“The lower tier of schools would be the remnant of the present public school system and would serve the students who were not selected by private or charter schools: children of poverty, children with disabilities, children whose first language is not English.

“Whereas the old segregation was by race, the new segregation will be by socio-economic class. For those who desire the return of the social separation of bygone years, one is just about as effective as the other. We will be turning our backs on seventy years of social progress. We will be sowing the seeds for two Americas. As Abraham Lincoln said, ‘a house divided against itself cannot stand.’”

There have been only two institutions in which a cross-section of American society worked, learned, and played together: the armed forces and the public schools. These two institutions enabled Americans of every race, religion, and national origin to spend time discovering their common humanity and learning how to interact in meaningful and positive ways. These experiences prepared them for citizenship in a diverse society and for the world of work.

“Now that the armed forces are staffed entirely by volunteers, they no longer serve this purpose. This means that the public school is now the only institution remaining in which all of God’s children learn, play, and grow together, preparing them for effective citizenship and for participation in the workforces. This is America’s unique source of strength.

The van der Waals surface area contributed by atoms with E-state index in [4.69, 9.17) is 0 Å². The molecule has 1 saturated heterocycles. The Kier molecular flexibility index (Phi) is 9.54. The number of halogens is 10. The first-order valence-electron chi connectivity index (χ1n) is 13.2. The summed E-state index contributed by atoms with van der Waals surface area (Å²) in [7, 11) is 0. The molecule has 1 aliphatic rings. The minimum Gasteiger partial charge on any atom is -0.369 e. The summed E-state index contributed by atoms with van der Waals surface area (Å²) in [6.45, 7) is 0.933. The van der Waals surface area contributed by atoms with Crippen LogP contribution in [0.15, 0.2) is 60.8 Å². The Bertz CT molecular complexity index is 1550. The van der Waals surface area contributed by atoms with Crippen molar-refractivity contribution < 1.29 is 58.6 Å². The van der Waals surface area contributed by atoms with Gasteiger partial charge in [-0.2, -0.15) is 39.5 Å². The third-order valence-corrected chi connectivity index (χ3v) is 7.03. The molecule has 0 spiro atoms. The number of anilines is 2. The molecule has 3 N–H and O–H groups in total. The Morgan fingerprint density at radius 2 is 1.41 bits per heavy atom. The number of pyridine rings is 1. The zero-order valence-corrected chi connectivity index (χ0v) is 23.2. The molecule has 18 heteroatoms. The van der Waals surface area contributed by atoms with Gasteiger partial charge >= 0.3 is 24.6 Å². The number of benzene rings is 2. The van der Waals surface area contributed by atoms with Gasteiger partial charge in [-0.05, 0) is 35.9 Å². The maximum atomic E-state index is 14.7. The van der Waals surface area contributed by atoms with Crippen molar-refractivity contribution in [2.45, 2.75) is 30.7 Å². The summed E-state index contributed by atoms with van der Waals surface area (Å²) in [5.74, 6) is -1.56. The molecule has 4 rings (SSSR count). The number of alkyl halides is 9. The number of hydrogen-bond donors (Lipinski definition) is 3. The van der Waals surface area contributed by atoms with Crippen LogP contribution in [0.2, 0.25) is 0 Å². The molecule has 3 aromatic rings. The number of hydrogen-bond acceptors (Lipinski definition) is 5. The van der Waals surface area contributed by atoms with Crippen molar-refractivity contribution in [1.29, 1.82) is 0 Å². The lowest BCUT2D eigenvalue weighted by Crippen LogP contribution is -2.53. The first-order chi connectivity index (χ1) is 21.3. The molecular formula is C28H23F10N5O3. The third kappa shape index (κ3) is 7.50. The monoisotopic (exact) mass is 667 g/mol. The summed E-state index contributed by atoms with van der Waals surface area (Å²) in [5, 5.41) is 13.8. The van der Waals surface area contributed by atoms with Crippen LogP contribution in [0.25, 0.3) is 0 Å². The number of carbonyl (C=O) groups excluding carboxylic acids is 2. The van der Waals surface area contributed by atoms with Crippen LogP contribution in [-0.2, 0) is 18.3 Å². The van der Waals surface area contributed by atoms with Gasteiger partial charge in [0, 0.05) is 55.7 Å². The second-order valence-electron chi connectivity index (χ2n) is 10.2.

“The attempt to divide and privatize public education comes at a time when public schools are enjoying their greatest period of significant improvement. In North Carolina, the four-year graduation rate has risen from 66 percent in 1996 to an all-time high of 80 percent in 2012. The dropout rate is falling annually and is at the all-time low of 3.49 percent. New academic and accountability standards are strengthening public schools. Public schools are on a path of continuous improvement.

America’s public schools are the bedrock of our democracy and are the engine of the world’s greatest economy. They undergird the world’s greatest system of higher education. Most member of this General Assembly received their own education in public schools. Mr. Speaker, public schools weave the social fabric that binds our nation together. We cannot allow our school system to be perverted into an instrument of re-segregation or privatized for the enrichment of educational entrepreneurs.

“Horace Mann, recognized as the father of the American public school system, once said the ‘the public school is the greatest discovery made by man.’” Indeed, public schools are the wellspring of our sense of community, our economic prosperity, and our social fabric. Mr. Speaker, public education must be preserved, supported, and strengthened.”

As Benjamin Barber, a political scientist says in his book “An Aristocracy of Everyone: The Politics of Education and the Future of America,” “Schools are the public nurseries of our future, and their wanton neglect entails a kind of silent social suicide.”

If you have not been paying attention to what is happening politically with public education in this country, Dr. Pruden’s speech should be a wake-up call. The dismantling of public education is one of the major issues of our time, and if we keep sleeping, we may see its demise.

(Burrows is director of teacher education at Brevard College.)